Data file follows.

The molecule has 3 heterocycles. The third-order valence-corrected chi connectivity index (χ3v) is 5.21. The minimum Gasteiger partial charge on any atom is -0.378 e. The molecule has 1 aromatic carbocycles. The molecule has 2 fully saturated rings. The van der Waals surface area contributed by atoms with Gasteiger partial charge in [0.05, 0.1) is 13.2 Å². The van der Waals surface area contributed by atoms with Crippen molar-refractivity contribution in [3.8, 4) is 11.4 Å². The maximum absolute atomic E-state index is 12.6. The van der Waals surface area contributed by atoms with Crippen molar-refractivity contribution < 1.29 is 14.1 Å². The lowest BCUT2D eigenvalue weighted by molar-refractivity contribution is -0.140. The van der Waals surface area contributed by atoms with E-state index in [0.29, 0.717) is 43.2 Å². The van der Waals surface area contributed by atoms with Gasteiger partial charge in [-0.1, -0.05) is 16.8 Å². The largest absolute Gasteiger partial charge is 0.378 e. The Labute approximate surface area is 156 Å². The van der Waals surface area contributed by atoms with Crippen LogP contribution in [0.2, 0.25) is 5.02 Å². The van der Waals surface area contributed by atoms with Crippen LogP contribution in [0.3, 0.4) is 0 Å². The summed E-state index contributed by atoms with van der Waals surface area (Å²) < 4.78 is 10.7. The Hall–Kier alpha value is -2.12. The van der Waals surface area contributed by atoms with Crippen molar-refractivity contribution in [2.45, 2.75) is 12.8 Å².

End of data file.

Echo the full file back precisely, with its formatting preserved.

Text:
The molecule has 3 heterocycles. The third-order valence-corrected chi connectivity index (χ3v) is 5.21. The minimum Gasteiger partial charge on any atom is -0.378 e. The molecule has 1 aromatic carbocycles. The molecule has 2 fully saturated rings. The van der Waals surface area contributed by atoms with Gasteiger partial charge in [0.05, 0.1) is 13.2 Å². The van der Waals surface area contributed by atoms with Crippen molar-refractivity contribution in [3.8, 4) is 11.4 Å². The maximum absolute atomic E-state index is 12.6. The van der Waals surface area contributed by atoms with Crippen molar-refractivity contribution < 1.29 is 14.1 Å². The lowest BCUT2D eigenvalue weighted by molar-refractivity contribution is -0.140. The van der Waals surface area contributed by atoms with E-state index in [0.29, 0.717) is 43.2 Å². The van der Waals surface area contributed by atoms with Gasteiger partial charge in [-0.1, -0.05) is 16.8 Å². The largest absolute Gasteiger partial charge is 0.378 e. The Labute approximate surface area is 156 Å². The van der Waals surface area contributed by atoms with Crippen LogP contribution in [0.2, 0.25) is 5.02 Å². The van der Waals surface area contributed by atoms with Crippen LogP contribution in [0.3, 0.4) is 0 Å². The summed E-state index contributed by atoms with van der Waals surface area (Å²) < 4.78 is 10.7. The Hall–Kier alpha value is -2.12. The van der Waals surface area contributed by atoms with Crippen molar-refractivity contribution in [2.45, 2.75) is 12.8 Å².